CTM had been clever with the IX tuning. There is a difference of course from the X with that additional driver for the highs. However, rather than make a “B minus” X version with one less driver or they instead went for a tuning that is colored more for an emotional response, a toe-tapping “fun” orientated presentation.
That is not the clever part though. The clever part, at least when comparing the IX to other smoother sounding competitors, is just how balanced and detailed the IX is. Sure, when you compare it to the X it is going to sound perhaps a bit smoother, less detail orientated but compared to the Earsonics Grace and a few others which have one more driver? I went with the IX every time.
The IX is such that you get the expected u-shaped musical presentation with bumps in the mid-bass and a good vocal presence that are the hallmarks of a PRaT orientated tuning. But you also get a nice timbral balance between low-end warmth and cooler treble presence that makes every note the IX conjures up sound far more natural sounding than some of the competition.
The glib commentary for the IX is likely to focus on the more casual, forgiving nature of the tuning. However, as far as I am concerned, the IX’s coloration is every bit as accomplished and the perfect foil to the X’s reference sound.
The IX staging is strong on depth, excellent width, and a little more relaxed in terms of top-end forwardness and airiness. It has a forward sub-to-mid-bass response, a definite elevated vocal presence, and good upper mids-lower treble focus. It will sound a little more intimate than the X as a result but within that staging envelope, the imaging and level of instrumental separation are excellent.
That last statement is particularly pleasing because my initial expectation was the IX could sound a little more veiled or vague in its mids staging and imaging with that greater emphasis on the low-end and pushed vocal presence but it seems not the case.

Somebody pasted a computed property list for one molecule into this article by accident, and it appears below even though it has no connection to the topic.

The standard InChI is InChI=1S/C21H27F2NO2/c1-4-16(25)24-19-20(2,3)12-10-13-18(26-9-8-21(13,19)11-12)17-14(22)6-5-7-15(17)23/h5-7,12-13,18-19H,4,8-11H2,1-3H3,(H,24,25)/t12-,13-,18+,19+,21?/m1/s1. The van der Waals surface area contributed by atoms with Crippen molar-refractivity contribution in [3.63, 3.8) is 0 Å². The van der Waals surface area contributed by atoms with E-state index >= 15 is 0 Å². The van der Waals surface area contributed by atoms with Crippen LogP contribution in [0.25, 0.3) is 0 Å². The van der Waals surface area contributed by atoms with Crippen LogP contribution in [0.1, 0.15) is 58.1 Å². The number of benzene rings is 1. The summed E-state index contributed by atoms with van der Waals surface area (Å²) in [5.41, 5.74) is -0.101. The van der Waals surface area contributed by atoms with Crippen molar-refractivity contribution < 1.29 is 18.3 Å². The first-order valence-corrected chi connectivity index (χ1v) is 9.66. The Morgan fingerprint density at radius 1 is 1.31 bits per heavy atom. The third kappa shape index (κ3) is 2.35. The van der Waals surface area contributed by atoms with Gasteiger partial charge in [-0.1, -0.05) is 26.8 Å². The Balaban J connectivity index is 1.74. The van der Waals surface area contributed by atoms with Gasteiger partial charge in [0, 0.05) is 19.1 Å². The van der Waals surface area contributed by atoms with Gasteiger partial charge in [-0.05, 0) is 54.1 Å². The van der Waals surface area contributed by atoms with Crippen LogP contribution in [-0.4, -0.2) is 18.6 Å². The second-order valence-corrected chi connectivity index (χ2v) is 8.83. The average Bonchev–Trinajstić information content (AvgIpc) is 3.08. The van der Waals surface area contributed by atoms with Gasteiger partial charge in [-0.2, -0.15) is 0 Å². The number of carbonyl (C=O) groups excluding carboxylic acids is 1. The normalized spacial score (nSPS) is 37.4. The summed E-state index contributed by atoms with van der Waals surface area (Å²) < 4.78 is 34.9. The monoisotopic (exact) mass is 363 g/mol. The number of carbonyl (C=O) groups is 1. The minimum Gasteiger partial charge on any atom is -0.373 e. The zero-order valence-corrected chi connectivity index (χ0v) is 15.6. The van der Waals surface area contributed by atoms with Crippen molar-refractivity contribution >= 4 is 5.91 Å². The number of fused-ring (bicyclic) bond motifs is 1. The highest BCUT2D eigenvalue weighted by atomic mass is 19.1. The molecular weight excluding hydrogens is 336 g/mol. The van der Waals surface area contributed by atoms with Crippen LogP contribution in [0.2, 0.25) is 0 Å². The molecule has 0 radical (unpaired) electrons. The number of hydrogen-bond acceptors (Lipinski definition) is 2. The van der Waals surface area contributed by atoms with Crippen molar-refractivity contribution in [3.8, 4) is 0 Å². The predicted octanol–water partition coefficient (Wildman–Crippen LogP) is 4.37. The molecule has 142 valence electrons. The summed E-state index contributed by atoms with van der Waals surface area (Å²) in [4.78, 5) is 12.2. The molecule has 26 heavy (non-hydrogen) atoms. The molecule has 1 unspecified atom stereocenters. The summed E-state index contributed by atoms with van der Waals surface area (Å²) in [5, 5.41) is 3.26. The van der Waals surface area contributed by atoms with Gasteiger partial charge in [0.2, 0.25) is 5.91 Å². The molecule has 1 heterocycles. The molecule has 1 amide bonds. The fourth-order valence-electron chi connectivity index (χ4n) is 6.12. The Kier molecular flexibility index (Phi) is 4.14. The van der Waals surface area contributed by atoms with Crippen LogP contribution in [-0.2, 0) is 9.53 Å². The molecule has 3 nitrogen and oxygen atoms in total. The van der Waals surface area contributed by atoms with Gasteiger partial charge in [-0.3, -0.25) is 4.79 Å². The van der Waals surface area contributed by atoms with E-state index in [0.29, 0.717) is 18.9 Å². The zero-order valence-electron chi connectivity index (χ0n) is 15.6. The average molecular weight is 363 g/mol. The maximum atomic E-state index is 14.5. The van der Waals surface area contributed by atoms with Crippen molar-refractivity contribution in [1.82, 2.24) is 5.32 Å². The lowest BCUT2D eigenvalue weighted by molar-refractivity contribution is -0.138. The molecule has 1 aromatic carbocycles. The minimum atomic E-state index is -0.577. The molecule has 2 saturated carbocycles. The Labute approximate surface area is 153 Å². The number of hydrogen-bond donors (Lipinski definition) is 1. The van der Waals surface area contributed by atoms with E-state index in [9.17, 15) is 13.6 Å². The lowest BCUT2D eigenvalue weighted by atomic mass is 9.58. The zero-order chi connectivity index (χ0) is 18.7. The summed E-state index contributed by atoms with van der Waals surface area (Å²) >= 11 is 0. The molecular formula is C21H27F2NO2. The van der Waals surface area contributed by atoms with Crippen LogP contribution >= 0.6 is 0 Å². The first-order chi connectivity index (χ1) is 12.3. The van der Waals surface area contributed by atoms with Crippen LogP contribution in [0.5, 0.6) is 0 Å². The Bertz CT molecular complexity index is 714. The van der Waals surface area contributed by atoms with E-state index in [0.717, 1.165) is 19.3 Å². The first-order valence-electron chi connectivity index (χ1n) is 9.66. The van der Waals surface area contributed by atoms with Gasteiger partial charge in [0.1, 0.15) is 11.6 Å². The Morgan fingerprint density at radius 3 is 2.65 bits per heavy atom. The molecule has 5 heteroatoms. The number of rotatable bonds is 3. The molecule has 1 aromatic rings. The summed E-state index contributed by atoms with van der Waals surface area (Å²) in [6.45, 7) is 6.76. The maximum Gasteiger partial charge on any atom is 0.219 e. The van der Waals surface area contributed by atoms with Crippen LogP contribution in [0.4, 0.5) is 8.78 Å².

For instance, Lark Studio’s 10-driver LSXC sounds fairly center-focused with a big skew to vocals to the point where instrumental imaging is lacking a lot of width. Not so with the IX. It still retains an impressive holographic element to its midrange staging despite the obviously enhanced level of low-end warmth. Not to something like the 64 Audio A18T level, more a natural live feel to its soundstage.
Height on the IX is not as airy or extended sounding as the X with the one less driver and there is a little more focus on the lower treble to ensure percussion has snap and presence. It will, however, give you a perception of nice detail and it does help to deliver a strong counter to the enhanced bass presence.
Elevated but not overly so. My initial impression of the IX low-end was of a large dose of sub-bass and mid-bass in equal amounts but after some longer listening and comparison with the likes of the Earsonics Grace, I find it a bit more nuanced in its tuning and not that extreme.
In a way, it reminds me of Campfire’s Andromeda low-end tuning with a tasteful lift to the sub-bass and a fairly linear extension into the mid-bass around 80Hz – 100Hz for some warmth and body. As a result, the IX delivers a low-end that is punchy and full-bodied but nothing soft or lacking in definition.
There is a definite turn of pace as you would expect from a BA driver build and its definitely tighter and more defined sounding for me than the softer but thicker bass presentation of the Grace and LSXC from Lark Studio.